Mitral and aortic blood flows during spontaneous respiration in dogs

J. L. Robotham, R. S. Stuart, K. Doherty, A. M. Borkon, W. Baumgartner

Research output: Contribution to journalArticlepeer-review

Abstract

Left sided hemodynamic events during respiration remain a controversial subject. Left ventricular (LV) hemodynamic events were evaluated during obstructed and partially obstructed inspiration in anesthetized dogs acutely instrumented with mitral (Q̇(m)) and ascending aortic (Q̇(a)) flow probes. This allows classification of the inspiratory decrease in LV stroke volume as either a diastolic event (e.g., ventricular interdependence) in which case the LV inflow volume (∫ Q̇(m)) should decrease before the LV outflow volume (∫ Q̇(a)), or a systolic event (e.g., afterload or contractility) in which case outflow (∫ Q̇(a)) should decrease before inflow (∫ Q̇(m)). During either unobstructed (n = 8) or partially obstructed (n = 5) spontaneous ventilation, ∫ Q̇(m) reached both its inspiratory minimum and expiratory maximum prior to the associated minimum and maximum values for ∫ Q̇(a) in 80% or more of the respiratory cycles. Thus, a diastolic event dominates both in reducing the subsequent LV outflow during the inspiratory fall in intrathoracic pressure and in increasing LV outflow during the expiratory increase in intrathoracic pressure. However, because a diastolic event did not occur first at all times, a systolic event must also be present. If a rapid change in intrathoracic pressure occurred during diastole, ∫ Q̇(m) invariably immediately increased. If a rapid change in intrathoracic pressure occurred during systole, ∫ Q̇(a) could change independently of the preceding ∫ Q̇(m). Both systolic and diastolic mechanisms contribute to the inspiratory fall in LV output. These mechanisms will not be clearly delineated without evaluating the effects of intrathoracic pressure within a single cardiac cycle.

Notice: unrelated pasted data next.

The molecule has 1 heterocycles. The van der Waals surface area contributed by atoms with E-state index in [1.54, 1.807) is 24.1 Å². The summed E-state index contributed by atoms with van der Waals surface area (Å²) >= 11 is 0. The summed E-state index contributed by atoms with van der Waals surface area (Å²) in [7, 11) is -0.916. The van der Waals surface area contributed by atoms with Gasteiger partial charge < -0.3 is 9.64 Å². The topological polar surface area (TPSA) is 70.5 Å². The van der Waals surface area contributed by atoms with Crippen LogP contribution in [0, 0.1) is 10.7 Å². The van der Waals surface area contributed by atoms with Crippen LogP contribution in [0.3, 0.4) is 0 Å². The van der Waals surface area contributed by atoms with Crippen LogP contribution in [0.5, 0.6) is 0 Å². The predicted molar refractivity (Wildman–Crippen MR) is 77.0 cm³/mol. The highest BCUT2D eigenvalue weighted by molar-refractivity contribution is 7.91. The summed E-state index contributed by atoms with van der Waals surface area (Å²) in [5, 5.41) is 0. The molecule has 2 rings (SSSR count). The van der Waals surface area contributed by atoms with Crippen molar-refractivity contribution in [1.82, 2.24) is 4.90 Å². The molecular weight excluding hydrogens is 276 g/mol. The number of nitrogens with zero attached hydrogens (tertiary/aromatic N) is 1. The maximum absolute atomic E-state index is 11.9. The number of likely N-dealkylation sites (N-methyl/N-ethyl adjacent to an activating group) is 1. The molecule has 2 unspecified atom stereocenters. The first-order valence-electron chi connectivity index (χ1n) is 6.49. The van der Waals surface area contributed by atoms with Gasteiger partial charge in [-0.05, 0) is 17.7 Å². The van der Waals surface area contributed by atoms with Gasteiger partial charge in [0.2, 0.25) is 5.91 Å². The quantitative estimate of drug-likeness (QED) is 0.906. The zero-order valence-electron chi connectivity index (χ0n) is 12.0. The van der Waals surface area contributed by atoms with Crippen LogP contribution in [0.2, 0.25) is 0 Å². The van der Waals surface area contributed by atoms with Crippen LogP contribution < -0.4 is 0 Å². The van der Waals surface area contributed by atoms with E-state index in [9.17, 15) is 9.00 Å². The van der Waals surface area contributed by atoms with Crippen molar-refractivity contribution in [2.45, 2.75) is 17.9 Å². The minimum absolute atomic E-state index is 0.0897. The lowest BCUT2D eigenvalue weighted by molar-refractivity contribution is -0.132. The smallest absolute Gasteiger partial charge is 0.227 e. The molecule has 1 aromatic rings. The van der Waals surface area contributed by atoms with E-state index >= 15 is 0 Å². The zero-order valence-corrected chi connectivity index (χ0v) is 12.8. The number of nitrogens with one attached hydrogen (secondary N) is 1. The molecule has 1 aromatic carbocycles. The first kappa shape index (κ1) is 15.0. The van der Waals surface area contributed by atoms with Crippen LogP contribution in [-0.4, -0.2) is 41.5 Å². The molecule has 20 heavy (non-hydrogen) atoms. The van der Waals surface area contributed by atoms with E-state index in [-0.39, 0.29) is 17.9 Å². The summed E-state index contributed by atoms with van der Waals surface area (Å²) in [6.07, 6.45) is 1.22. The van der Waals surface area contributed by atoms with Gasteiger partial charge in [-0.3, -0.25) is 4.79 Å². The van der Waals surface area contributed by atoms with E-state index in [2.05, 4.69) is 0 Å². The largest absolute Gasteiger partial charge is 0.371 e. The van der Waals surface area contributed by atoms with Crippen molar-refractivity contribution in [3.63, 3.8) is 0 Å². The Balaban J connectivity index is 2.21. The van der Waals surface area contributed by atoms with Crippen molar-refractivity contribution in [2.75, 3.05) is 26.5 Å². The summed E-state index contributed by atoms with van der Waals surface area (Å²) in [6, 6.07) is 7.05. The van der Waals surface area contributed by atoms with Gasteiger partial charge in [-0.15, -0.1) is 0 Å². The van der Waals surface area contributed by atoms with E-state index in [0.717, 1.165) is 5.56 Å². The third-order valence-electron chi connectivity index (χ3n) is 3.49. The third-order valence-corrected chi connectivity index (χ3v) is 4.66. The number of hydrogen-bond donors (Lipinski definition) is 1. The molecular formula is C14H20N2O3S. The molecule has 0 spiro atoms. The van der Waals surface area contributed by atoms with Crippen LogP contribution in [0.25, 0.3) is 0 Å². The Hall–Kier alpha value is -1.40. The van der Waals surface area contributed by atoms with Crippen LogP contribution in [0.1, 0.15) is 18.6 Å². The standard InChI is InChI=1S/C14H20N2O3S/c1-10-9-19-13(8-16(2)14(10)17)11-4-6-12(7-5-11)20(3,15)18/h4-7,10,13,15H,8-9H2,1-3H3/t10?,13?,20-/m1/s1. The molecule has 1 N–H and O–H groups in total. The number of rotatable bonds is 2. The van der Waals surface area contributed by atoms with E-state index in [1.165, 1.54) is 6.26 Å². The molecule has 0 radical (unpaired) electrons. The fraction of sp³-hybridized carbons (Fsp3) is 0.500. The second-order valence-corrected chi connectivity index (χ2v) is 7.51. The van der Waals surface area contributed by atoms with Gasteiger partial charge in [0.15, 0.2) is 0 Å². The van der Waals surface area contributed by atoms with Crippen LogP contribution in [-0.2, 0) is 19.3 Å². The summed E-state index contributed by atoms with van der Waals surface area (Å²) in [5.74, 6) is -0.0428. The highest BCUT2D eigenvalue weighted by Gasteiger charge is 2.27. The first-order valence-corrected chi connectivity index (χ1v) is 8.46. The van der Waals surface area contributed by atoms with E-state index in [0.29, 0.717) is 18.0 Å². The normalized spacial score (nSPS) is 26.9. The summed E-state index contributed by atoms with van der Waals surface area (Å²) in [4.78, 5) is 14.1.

Original languageEnglish (US)
Pages (from-to)516-526
Number of pages11
JournalAnesthesiology
Volume69
Issue number4
DOIs
StatePublished - 1988

ASJC Scopus subject areas

  • Anesthesiology and Pain Medicine

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